No serious insight into how governing works, but an enjoyably gossipy dishing of Inside-the-Beltway residents of all...

EIGHTEEN ACRES

Given Wallace’s previous gigs as G.W. Bush’s communications director and an advisor to the McCain-Palin ticket, it is impossible to read her first novel about the tribulations of the country’s first woman president without trying to glean factual nuggets from the often-transparent fiction.

Moderate Republican Charlotte Kramer, 45th president of the United States, heads into her re-election campaign struggling with the troubled economy and war in Afghanistan left by her (Republican) predecessor and beset by criticism that she’s too cool and unemotional—aside from being female, white and Republican, she sounds a lot like Barack Obama. Chief of staff Melanie Kingston, who is burned out after 15 years in the White House, learns from her media source that Charlotte may be about to face a sex scandal on top of her governing issues. The truth that Charlotte already knows but doesn’t want to share with Melanie is that her husband Peter is the one having an affair, with White House correspondent and weekend anchor Dale Smith. The presidential marriage has been a sham for years since Charlotte began putting her career before Peter and their children (cardboard characters conveniently tucked away at boarding school). When Charlotte comes under sniper attack in Afghanistan, her Secretary of Defense Roger Taylor—whose devotion is barely platonic—saves her life by switching helicopters with the press, causing Dale serious injury. Wracked by guilt, Charlotte drops everything to sit by Dale’s bedside until she’s well enough to travel. Charlotte fires Roger and acknowledges Peter and Dale’s relationship in what turns into a PR coup. Then her trusty vice-president drops off the ticket so she can replace him with the crude, despicable Tara Meyers, a conservative Democrat with no experience but vaulting ambition; fashionista Melanie’s antipathy toward Tara comes across largely in her disdain for Tara’s clothes. Meanwhile go-getting Dale recovers under Peter’s care only to go to work for Tara. The poor men in this novel are such pushovers.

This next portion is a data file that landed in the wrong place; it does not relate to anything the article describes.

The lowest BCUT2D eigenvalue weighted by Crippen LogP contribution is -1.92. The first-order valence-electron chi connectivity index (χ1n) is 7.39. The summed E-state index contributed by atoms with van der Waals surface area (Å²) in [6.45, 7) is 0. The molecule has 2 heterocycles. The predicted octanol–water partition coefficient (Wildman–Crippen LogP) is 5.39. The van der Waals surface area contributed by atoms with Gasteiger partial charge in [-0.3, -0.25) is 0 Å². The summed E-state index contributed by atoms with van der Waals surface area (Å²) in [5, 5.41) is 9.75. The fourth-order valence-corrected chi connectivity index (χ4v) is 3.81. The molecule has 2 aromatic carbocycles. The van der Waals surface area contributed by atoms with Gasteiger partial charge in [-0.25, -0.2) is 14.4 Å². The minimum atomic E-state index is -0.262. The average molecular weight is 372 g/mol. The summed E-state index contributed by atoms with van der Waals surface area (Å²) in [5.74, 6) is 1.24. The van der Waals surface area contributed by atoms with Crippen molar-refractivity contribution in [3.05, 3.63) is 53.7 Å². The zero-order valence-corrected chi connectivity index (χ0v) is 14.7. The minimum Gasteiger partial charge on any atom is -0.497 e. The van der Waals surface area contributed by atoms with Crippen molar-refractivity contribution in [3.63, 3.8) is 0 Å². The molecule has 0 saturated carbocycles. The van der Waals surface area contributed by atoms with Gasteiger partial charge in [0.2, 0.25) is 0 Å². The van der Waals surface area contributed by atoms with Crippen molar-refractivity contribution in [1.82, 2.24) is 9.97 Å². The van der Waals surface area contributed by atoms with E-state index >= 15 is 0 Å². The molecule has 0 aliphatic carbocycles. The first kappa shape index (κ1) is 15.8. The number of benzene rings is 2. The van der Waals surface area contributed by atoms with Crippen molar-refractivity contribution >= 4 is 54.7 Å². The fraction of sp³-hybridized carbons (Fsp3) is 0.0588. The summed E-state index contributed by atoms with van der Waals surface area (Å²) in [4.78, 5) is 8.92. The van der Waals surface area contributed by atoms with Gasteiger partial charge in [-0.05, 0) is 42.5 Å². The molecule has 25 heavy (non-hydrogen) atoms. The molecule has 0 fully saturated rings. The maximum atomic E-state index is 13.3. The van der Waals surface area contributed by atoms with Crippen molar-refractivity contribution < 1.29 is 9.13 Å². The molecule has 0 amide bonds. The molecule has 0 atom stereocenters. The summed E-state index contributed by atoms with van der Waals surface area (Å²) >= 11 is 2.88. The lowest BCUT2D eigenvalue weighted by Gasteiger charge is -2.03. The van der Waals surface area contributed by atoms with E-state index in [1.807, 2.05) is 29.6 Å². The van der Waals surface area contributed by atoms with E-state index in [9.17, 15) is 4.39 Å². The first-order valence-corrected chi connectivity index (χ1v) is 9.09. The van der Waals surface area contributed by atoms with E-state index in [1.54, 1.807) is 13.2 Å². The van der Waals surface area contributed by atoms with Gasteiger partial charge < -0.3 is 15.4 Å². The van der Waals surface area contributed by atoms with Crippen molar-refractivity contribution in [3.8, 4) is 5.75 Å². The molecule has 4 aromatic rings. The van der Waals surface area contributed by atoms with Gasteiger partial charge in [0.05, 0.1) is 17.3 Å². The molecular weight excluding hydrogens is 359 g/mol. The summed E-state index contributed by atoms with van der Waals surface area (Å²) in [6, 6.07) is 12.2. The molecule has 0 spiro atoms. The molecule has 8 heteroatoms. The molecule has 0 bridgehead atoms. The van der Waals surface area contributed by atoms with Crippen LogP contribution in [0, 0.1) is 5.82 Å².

No serious insight into how governing works, but an enjoyably gossipy dishing of Inside-the-Beltway residents of all persuasions.

Pub Date: Oct. 19, 2010

ISBN: 978-1-4391-9482-9

Page Count: 272

Publisher: Atria

Review Posted Online: July 27, 2010

Kirkus Reviews Issue: Aug. 15, 2010

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TO KILL A MOCKINGBIRD